A couple weeks ago, I came across a conundrum.
I had read a book, and there were people of color featured in it, but it felt unequivocally white. There were some characters of color, but they were trussed up in medieval style clothing and medieval culture with lords and ladies and princes, princesses, too-tight corsets, and a medieval style gender system too.
And it made me wonder, how diverse is this book when it puts people of color in historically white settings and historically white culture? When it erases everything that defines these people and keep only their skin color?
What makes a book qualify as diverse? (In this post I’ll mostly be referring to skin color, but that doesn’t mean things like LGBTQIA+ rep & disability rep don’t count.)
If we strip away people down to skin color and add them into the medieval world, is that diversity?
I think to analyze what it means to write diverse characters, we have to look at why people write diversely.
The answer for most authors is probably so teens can see themselves represented in writing and so they can feel like their voices are being heard. So we, teens who aren’t cis/het/white, can see ourselves as the heroes in novels, not just the villains or side characters.
And so, what happens when you find yourself stripped down and only portrayed in skin color, but not culture? Obviously, this is a problem more prevalent in science fiction and fantasy, and I think it boils down to inclusivity vs. preserving culture.
Because on one hand, the argument could be that we, as POC, want to see ourselves included doing normal things–like the concept of black joy and how black people can star in romances too, not all their stories have to be about pain.
But on the other hand, by completely ignoring the background of whatever minority group you’re writing about and focusing on one aspect of what makes them “different,” you’re also erasing part of this group’s history.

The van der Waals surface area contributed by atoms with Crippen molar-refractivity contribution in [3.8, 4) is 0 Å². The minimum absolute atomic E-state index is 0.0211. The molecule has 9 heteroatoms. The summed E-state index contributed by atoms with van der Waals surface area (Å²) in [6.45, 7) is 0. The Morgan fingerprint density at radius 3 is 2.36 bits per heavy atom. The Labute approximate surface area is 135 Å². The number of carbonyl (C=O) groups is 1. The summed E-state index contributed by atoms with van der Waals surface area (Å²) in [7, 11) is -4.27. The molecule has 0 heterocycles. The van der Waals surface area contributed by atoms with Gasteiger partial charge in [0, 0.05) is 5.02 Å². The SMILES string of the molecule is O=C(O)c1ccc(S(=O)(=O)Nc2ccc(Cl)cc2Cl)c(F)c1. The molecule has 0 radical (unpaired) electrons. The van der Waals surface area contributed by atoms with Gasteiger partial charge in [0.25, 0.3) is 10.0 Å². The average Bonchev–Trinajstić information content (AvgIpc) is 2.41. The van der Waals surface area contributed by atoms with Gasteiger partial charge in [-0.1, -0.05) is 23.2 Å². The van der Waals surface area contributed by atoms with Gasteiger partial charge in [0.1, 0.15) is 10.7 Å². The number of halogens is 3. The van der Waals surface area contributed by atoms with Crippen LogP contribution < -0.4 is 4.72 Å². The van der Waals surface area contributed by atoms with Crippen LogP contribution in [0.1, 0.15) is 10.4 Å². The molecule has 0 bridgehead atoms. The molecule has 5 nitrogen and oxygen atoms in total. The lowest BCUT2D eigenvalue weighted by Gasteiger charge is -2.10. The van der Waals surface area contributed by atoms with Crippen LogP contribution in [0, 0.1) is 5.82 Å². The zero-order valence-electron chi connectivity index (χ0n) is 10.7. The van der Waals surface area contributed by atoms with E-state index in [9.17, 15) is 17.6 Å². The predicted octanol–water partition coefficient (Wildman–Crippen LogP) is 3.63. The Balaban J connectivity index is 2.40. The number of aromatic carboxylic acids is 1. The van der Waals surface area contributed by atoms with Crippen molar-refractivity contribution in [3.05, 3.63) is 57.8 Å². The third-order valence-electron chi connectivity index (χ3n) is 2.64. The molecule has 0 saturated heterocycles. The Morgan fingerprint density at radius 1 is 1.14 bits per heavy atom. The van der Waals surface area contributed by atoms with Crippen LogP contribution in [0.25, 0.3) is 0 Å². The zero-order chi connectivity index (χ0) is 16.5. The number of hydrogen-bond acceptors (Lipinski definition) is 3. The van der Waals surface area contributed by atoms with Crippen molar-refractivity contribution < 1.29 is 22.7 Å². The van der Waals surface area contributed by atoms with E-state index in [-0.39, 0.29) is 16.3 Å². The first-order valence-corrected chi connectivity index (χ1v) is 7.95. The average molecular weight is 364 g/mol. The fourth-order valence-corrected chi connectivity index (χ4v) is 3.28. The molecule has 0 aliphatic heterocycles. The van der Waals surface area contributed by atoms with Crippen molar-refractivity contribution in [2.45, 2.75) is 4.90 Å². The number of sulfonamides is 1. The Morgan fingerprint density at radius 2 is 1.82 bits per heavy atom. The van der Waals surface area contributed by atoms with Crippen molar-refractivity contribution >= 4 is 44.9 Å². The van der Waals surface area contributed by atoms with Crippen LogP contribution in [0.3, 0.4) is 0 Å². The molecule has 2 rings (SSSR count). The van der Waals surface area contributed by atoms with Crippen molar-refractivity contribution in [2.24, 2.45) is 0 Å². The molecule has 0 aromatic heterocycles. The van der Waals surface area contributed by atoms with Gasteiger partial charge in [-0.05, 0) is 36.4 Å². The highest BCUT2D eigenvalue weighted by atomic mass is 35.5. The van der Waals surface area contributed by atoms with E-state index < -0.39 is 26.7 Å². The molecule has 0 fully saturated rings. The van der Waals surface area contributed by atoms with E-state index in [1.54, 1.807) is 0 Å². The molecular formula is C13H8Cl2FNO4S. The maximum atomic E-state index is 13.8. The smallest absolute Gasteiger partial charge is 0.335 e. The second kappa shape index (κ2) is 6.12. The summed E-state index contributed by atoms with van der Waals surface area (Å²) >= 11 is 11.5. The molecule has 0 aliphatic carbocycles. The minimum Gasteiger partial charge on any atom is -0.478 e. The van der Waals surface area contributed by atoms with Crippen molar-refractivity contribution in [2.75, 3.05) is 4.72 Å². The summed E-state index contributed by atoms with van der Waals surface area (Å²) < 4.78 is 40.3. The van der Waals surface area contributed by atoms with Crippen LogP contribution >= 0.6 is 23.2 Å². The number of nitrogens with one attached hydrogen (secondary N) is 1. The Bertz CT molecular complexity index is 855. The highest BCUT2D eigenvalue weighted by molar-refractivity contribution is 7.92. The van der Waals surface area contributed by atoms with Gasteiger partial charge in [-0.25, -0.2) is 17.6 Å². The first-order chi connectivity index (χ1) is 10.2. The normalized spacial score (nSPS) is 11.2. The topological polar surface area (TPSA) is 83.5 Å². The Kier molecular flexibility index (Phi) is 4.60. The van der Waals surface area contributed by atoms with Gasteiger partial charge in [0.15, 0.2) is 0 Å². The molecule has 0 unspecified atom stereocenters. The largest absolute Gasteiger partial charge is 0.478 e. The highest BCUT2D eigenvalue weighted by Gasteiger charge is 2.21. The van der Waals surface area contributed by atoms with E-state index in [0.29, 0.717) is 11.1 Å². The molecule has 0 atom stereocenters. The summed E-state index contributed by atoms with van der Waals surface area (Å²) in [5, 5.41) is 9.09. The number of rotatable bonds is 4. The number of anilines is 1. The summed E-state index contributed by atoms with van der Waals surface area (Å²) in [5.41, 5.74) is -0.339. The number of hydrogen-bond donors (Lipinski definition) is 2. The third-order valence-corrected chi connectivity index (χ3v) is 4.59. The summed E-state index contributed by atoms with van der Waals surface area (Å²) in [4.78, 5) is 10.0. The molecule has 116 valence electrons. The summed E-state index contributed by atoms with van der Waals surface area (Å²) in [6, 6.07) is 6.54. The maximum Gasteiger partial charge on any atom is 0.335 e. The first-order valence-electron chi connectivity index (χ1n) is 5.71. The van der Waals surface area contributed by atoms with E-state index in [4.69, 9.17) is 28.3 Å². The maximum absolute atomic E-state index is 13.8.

I honestly have no idea where to draw the line between diverse and non-diverse. For me, this is something that varies on a case by case basis.
But with this specific example, I feel like by making some characters people of color in a medieval, prevalently white, & oppressive-towards-women society and barely talking about how skin color affects perception, you’re making “diverse” characters without actually wanting to talk about how they’re diverse.
In this case, it feels like the author is using a cop-out–adding characters of color so they’re not called out for only writing about white people, but not talking about the other aspects of that minority’s culture.
Finding the balance between an inclusive novel where it’s normal to see POC and also representing the minority in a way that teens can relate is really what I think this boils down to.
I don’t think it’s enough to just stick people with darker skin in a predominantly white medieval fantasy world. I don’t think this is enough to make someone feel represented. I think there needs to be some element that someone can relate to, besides the fact that “Oh, they have almond shaped eyes too!”
For me, this means worlds that aren’t based on medieval times in Europe. It means not just having all the ladies wear corsets–but some wearing saris or a quipao or something that doesn’t have a history of white dominance in it. It means a truly diverse setting–one that’s based off of a part of the world that isn’t white.
I want to see my culture represented, not just my skin color.
I leave you with a meme: